"This mediation flows from the superabundance of the merits of Christ, rests on his mediation, depends entirely on it, and draws all its power from it. It does not hinder in any way the immediate union of the faithful with Christ but on the contrary fosters it" (Lumen Gentium #60).  Since only she can fill the office of Queen Mother to the Kingdom which Jesus finalized at the Cross, and since Jesus desires to foster union of the faithful with himself, Jesus has already raised her body and soul to continue her office on behalf of humanity.

Taken together with the words of Saint Basil from De spiritu sancto, along with the meaning of our deification, Mary's prerogatives are explained by the Second Vatican Council: "Taken up into heaven, she did not lay aside this saving office but by her manifold intercession continues to procure for us the gifts of eternal salvation…Therefore the blessed Virgin is invoked in the church under the titles of advocate, helper, benefactress, and mediatrix" (Lumen Gentium #62).

"O, Mary, conceived without sin, pray for us who have recourse to thee!"

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  • Guest

    This is a wonderful summary. It allows me to reaffirm the great doctrine of participation and theosis where, through the Eucharist, sacraments, and other modes of Spitual union, I am indeed made a New Being albeit fragmentarily so while in still this human tent.

     But although fragmentary- I am never perfected in this life - my participation in the ontology of God through Christ is nonetheless unambiguous. That is, it is utterly transparent to and reflective of the divine Person who dwells in me and who lifts me up into Him. Here is the great Eastern doctrine of theosis or deification that Tsakanikas recalls for us.

    We in the West should keep this constantly in mind - that we are to become a certain type of being first, a deified being in the sense desrcibed in this article. We too might radiate to others His spirit and grace under the assistance of Mary.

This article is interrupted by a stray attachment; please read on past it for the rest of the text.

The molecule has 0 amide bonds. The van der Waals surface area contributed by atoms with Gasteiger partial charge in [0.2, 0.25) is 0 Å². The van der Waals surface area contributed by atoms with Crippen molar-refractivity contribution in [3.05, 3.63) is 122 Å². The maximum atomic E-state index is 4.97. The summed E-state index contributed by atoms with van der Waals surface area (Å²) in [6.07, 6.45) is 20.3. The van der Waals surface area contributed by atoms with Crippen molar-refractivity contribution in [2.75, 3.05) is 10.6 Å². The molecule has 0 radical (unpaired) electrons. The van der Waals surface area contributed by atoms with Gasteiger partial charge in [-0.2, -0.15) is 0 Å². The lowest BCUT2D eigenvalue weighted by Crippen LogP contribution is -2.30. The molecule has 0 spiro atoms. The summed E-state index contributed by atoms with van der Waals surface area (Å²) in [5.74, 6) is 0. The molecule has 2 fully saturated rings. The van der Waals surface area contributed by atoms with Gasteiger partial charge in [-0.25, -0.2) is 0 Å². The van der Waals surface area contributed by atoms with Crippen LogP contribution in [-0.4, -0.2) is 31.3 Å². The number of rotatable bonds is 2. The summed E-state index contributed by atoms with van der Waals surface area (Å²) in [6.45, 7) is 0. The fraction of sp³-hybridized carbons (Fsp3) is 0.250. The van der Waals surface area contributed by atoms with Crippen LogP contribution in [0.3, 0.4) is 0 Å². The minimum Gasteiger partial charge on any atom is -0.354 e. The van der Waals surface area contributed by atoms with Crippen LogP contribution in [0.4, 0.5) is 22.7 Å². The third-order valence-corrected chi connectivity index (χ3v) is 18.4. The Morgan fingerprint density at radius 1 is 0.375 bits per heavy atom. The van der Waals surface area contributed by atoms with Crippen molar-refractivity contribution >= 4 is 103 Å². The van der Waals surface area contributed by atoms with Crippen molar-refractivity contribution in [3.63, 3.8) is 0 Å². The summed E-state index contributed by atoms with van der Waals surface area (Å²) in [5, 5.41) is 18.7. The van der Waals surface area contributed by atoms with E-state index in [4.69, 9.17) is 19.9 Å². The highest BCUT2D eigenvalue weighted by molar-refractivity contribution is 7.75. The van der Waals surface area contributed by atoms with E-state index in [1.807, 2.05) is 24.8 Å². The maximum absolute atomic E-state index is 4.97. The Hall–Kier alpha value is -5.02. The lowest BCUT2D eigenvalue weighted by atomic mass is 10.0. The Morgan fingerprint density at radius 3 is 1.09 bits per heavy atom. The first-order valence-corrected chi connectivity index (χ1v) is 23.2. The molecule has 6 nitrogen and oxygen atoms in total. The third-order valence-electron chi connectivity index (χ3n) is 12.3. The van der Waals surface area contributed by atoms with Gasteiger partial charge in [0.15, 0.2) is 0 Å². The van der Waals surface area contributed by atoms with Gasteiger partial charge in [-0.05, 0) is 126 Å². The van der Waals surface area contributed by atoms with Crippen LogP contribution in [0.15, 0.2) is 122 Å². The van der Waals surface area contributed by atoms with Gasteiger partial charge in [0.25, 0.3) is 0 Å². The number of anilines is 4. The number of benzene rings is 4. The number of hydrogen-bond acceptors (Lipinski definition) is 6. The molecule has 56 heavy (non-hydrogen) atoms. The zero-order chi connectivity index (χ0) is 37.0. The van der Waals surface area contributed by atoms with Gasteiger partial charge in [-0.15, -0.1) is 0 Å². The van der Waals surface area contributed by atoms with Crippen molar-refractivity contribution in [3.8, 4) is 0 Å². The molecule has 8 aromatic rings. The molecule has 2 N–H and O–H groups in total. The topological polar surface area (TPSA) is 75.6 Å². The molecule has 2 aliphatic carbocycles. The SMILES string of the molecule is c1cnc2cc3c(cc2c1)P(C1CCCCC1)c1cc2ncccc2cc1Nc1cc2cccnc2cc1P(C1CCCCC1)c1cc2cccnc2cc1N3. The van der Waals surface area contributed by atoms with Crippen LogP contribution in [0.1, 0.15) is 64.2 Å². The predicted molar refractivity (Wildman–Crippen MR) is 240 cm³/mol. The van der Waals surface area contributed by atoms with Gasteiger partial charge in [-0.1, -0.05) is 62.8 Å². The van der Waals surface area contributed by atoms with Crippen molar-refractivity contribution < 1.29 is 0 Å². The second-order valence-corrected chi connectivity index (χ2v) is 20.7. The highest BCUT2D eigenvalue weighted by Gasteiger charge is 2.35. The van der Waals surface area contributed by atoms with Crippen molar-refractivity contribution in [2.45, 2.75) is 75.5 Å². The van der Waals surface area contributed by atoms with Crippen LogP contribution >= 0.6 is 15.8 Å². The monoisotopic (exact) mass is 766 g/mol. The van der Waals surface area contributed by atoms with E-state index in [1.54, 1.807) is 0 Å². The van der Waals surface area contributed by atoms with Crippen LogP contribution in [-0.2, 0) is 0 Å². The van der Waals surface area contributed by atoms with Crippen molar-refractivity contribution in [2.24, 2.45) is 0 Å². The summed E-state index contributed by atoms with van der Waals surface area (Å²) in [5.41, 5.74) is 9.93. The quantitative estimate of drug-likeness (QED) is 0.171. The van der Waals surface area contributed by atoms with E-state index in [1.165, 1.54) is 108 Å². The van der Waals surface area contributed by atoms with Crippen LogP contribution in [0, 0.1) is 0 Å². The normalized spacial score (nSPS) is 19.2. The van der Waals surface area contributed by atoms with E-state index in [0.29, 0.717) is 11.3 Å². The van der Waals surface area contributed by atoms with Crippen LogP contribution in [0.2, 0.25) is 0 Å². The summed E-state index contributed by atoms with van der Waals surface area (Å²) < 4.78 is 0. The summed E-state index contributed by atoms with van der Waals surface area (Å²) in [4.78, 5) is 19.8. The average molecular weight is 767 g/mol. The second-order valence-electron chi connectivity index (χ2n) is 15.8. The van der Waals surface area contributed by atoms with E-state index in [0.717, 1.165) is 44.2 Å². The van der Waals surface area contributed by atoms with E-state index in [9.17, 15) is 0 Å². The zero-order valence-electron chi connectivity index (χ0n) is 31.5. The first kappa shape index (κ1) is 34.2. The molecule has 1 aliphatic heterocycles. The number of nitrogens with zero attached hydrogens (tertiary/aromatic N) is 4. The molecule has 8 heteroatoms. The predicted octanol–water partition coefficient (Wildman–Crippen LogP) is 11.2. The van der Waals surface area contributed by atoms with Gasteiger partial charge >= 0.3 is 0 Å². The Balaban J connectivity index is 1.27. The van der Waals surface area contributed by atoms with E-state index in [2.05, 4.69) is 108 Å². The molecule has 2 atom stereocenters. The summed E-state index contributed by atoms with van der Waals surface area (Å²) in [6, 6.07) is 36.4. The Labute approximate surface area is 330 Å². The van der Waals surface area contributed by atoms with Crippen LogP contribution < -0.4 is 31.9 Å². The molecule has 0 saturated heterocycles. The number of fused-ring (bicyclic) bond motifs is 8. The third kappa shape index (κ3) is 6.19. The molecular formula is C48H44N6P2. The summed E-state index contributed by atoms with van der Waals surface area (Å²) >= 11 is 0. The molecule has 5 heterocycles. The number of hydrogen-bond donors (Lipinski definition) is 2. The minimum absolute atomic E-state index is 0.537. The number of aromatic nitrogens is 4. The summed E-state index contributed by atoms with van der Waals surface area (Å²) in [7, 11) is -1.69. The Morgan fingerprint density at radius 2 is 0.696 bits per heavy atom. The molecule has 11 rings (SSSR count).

And I would expect that Tsakanikas agrees in my saying that theosis importantly depends upon and preserves my freedom, openess, docility, and strivings. My own deeply felt "fiat" is needed as was with  Mary. It is no automatic power that overshadows me without my longing and my readiness.

    We and I should keep in mind always the great privilege and office of Mary whose vocation did not cease but, in a sense, became truly catholic at her Assumption. We and I need to develop a devotion and earnest means of prayer and calling upon Mary who is truly there as our Mother.  This is something I myself lack, and I need the prayers and support of others to bring me along. 

     Spirit knows spirit; Grace knows grace…the great doctrine of the Communion of Saints allows Her to spiritulaize and grace those of us who are truly spiritually and yearn to really know Her Son, Our Lord.

     All of this I know and hold as true.  May I and all others like me come to truly know Her.

     

  • Guest

     

    In the author's own words,  "Given the brief nature of this article"  you synthesized and promulgated the Church's teaching brillliantly!

    This excellent study of scripture and church doctrine shows us how the two work together to give us the fulness of faith.

    This article epitomizes the genre of essays that I like to read on CE.  As much as I like light hearted or even intense personal essays with a spiritual grounding, I need the ongoing–fairly rigorous (but not JP II doctoral thesis)–catechesis.

    Thank you for being a source of grace;  no doubt assisted by the Most Holy Mother of God.

  • Guest

    This is an excellent article.  It helped me to celebrate the feast of the assumption with renewed depth.  Thank you.

  • Guest

    I need help.  I am having trouble with the phrase "becoming God".  I understand that we can share in the divinity, but "becoming God" reminds me of things I have heard about other religions that may say we can become a god.  Am I reading too literally or what?  Can anyone help me understand?

     

  • Guest

    jzkgalxe,

    While I think Matthew T. explains it very well, here's a slightly different way of thinking about it which helps me: Consider grace.

    What is grace? Yes, as our Protestant friends say, it's a free gift from God, we can't earn it, and so forth. But what is it?

    It is the power of the very life of God, which God makes available to His children through Jesus Christ and His Church. God's grace is made available in a special way in the sacraments. So by living our lives in a state of grace, we cooperate with God within us, we make ourselves vessels of God's grace.  We decrease and He increases. We participate in the Divine life.

    Does that make any sense?